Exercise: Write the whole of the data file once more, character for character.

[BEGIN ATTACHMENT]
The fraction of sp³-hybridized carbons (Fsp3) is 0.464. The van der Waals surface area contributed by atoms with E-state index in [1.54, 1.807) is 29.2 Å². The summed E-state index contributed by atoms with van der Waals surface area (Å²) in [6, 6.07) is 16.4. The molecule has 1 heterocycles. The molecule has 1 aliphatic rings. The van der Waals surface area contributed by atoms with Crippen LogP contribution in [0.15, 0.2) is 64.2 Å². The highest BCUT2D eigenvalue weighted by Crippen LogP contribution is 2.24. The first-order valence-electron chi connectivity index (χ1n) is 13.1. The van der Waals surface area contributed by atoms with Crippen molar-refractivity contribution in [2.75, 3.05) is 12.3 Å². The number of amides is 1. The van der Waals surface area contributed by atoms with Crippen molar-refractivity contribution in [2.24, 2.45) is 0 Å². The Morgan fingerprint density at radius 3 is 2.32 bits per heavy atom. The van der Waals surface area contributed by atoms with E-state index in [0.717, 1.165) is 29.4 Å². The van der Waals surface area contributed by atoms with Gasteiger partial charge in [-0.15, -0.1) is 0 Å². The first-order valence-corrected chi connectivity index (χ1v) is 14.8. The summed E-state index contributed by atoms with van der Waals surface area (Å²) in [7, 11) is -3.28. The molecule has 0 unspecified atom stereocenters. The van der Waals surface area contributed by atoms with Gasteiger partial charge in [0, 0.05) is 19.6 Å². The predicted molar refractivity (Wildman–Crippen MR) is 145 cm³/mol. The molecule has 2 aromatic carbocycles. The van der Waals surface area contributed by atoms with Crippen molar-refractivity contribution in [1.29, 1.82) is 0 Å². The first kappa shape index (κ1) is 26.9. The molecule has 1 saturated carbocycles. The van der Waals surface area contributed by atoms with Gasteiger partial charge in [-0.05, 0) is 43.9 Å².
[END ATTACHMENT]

The fraction of sp³-hybridized carbons (Fsp3) is 0.464. The van der Waals surface area contributed by atoms with E-state index in [1.54, 1.807) is 29.2 Å². The summed E-state index contributed by atoms with van der Waals surface area (Å²) in [6, 6.07) is 16.4. The molecule has 1 heterocycles. The molecule has 1 aliphatic rings. The van der Waals surface area contributed by atoms with Crippen LogP contribution in [0.15, 0.2) is 64.2 Å². The highest BCUT2D eigenvalue weighted by Crippen LogP contribution is 2.24. The first-order valence-electron chi connectivity index (χ1n) is 13.1. The van der Waals surface area contributed by atoms with Crippen molar-refractivity contribution in [2.75, 3.05) is 12.3 Å². The number of amides is 1. The van der Waals surface area contributed by atoms with Crippen molar-refractivity contribution in [2.24, 2.45) is 0 Å². The Morgan fingerprint density at radius 3 is 2.32 bits per heavy atom. The van der Waals surface area contributed by atoms with E-state index in [0.717, 1.165) is 29.4 Å². The van der Waals surface area contributed by atoms with Gasteiger partial charge in [-0.15, -0.1) is 0 Å². The first-order valence-corrected chi connectivity index (χ1v) is 14.8. The summed E-state index contributed by atoms with van der Waals surface area (Å²) in [7, 11) is -3.28. The molecule has 0 unspecified atom stereocenters. The van der Waals surface area contributed by atoms with Gasteiger partial charge in [0, 0.05) is 19.6 Å². The predicted molar refractivity (Wildman–Crippen MR) is 145 cm³/mol. The molecule has 2 aromatic carbocycles. The van der Waals surface area contributed by atoms with Crippen molar-refractivity contribution in [1.29, 1.82) is 0 Å². The first kappa shape index (κ1) is 26.9. The molecule has 1 saturated carbocycles. The van der Waals surface area contributed by atoms with Gasteiger partial charge in [-0.05, 0) is 43.9 Å².